London Boroughs’ Occupational Health in Hair and Beauty Workshop


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Judge Dredd

Mar 11, 2007
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Frequently Asked Questions for Proprietors of Hair

and Beauty Establishments

The London Boroughs’ H&S Liaison Group has put together this list of FAQs to help support this workshop and consequently EHPs carrying out inspections as part of the London-wide project on Dermatitis and Respiratory Issues in Hairdressers and Nail Bars.

It has been prepared using information which to the best of our knowledge is correct and up-to-date. As this is a relatively new area for inspectors and researchers, this information is not exhaustive and there are still some areas of uncertainty, which is why HSL, HSE, HABIA and others are continuously carrying out new research and developing good practice guidelines.


Q. What are the essential activities that a Hairdressing or Nail Bar proprietor needs to undertake to comply with current Health and Safety legislation?

As an employer, you have a general duty of care towards both your employees and your clients under the Health & Safety At Work Etc. Act 1974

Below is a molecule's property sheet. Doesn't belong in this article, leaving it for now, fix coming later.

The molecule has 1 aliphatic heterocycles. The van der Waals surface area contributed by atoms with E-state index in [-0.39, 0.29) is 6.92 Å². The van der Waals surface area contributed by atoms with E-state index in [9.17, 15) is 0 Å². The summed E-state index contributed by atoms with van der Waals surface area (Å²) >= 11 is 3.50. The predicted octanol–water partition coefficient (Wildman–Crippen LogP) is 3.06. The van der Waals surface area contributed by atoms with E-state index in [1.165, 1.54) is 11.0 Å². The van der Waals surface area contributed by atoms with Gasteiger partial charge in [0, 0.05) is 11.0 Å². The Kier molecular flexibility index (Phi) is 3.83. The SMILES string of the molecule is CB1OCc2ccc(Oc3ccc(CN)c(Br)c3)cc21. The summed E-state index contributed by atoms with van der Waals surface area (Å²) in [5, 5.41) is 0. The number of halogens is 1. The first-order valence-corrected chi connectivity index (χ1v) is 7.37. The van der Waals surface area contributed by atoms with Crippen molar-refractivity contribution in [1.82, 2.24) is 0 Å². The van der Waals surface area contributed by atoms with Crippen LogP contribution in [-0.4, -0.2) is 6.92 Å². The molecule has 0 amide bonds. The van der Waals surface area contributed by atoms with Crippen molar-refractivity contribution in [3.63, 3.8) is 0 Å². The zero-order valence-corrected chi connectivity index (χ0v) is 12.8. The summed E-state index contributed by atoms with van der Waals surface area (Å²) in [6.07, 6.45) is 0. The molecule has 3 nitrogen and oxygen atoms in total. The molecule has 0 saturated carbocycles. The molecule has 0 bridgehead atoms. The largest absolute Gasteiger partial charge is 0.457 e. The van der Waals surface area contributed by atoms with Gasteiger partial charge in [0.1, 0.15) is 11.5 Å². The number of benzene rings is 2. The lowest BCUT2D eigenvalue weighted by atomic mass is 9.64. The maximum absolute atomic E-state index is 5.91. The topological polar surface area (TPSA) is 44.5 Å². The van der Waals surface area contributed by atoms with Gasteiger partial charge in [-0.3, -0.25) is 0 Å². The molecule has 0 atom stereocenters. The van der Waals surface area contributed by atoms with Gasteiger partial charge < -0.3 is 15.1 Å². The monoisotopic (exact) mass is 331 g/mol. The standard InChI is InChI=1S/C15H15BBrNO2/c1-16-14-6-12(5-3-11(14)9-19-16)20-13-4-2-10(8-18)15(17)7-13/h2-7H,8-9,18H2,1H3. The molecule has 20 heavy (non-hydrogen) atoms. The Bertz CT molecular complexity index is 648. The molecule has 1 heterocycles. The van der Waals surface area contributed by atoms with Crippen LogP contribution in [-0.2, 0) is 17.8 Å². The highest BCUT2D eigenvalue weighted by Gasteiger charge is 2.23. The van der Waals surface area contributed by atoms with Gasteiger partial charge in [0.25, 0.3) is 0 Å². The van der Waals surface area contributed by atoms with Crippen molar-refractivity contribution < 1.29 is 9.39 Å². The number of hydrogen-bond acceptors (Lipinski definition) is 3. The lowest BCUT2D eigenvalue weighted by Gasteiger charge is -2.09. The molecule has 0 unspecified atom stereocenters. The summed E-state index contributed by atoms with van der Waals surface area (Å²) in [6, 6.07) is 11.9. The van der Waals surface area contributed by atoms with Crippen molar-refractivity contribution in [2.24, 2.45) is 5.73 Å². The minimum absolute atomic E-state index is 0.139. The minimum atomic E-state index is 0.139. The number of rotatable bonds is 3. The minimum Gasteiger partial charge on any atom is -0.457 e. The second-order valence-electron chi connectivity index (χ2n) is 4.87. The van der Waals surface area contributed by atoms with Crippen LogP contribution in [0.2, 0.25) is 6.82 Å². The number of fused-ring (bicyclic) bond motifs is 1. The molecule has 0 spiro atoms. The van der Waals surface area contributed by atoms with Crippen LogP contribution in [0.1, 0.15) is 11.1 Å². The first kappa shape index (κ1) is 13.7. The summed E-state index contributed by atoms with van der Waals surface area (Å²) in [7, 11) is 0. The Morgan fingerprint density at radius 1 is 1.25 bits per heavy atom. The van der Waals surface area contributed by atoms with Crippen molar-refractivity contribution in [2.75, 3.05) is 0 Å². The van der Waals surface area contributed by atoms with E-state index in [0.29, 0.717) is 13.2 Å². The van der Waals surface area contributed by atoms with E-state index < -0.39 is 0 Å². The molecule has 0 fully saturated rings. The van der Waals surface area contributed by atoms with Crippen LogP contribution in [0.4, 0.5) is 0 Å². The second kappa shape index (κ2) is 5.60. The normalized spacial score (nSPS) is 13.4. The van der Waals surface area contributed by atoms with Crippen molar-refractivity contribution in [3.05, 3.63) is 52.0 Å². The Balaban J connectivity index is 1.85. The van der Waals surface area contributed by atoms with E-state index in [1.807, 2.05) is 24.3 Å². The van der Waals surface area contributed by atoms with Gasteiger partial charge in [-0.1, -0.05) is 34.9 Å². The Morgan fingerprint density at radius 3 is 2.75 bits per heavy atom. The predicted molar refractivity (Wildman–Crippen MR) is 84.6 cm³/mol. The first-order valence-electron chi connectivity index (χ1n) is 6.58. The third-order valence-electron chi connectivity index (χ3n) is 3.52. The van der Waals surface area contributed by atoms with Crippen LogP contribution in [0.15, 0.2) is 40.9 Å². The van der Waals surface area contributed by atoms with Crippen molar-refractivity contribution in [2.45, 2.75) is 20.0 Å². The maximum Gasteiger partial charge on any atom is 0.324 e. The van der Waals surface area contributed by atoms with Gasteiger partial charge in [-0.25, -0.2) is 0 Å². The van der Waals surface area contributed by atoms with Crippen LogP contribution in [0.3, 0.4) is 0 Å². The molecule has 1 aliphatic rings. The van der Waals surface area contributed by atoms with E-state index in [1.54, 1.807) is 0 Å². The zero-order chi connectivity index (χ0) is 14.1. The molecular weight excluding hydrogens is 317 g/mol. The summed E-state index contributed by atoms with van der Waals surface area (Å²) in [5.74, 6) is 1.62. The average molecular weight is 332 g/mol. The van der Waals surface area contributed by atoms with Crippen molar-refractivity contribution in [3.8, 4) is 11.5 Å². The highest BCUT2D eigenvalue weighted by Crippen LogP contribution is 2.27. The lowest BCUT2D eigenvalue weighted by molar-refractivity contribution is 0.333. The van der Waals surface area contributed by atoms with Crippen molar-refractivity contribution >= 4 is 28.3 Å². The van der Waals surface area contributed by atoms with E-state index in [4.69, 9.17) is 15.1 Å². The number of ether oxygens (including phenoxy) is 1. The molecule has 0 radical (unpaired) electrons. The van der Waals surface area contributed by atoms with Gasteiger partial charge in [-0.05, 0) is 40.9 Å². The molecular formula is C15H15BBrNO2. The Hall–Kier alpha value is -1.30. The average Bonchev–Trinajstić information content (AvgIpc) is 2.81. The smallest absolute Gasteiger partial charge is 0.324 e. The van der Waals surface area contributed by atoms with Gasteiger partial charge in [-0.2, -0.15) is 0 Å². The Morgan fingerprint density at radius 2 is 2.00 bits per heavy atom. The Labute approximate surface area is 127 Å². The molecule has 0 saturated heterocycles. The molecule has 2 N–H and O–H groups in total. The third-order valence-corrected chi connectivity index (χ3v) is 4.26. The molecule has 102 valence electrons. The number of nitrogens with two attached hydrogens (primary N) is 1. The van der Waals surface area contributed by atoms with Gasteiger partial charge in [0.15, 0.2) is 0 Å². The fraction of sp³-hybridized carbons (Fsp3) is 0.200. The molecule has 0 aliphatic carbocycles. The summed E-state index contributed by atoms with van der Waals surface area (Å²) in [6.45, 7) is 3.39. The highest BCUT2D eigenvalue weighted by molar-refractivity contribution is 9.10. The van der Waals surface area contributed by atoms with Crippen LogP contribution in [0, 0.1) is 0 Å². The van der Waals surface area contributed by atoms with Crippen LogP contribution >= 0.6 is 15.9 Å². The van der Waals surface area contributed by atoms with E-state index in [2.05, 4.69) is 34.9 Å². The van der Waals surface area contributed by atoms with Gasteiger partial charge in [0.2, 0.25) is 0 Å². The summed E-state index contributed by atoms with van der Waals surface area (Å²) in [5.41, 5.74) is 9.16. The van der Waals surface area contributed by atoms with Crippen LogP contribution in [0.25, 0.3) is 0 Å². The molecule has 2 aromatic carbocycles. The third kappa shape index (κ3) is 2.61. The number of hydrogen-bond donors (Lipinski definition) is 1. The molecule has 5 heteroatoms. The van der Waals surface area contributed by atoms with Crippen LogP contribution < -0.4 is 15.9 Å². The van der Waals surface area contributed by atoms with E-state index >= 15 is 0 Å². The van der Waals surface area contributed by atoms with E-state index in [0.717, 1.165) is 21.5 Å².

The Management of Health and Safety at Work Regulations 1999 requires you to assess the risks that the main activities of your business expose employees and customers to and then to implement reasonable control measures to eliminate or reduce those risks.

In addition to the above, the Control of Substances Hazardous to Health Regulations (COSHH) specifically require you to carry out risk assessments in order to identify the risks associated with work activities which involved the use of chemicals or the presence of airborne substances like dust.

If you have identified through this COSHH risk assessment process andthat your employees are being, or are likely to be, exposed to respiratory or skin sensitisers at work, then you are required to control those risks. This can be by either removing the causative agent completely, substituting it for a safer product or by reducing your employees’ exposure to it.

Q. How do I do a risk assessment?

Further information on how to carry out risk assessments can be found in number of documents, on the HSE website – - and from your local Environmental Health department.

The HSE has also produced a range of “COSHH Essentials” sheets for different industries and work activities which offer guidance to employers to help them comply with COSHH and the Hairdressing & Beauty Suppliers Association produces a list of hairdressing products that includes COSHH information on their controls and exposure (


Q. How common is dermatitis in relation to the nail and beauty industry?

Hairdressing and beauty therapy are among the commonest cause of work related dermatitis

Q. Is it best to use paper towels or material towels for hand drying / using with clients?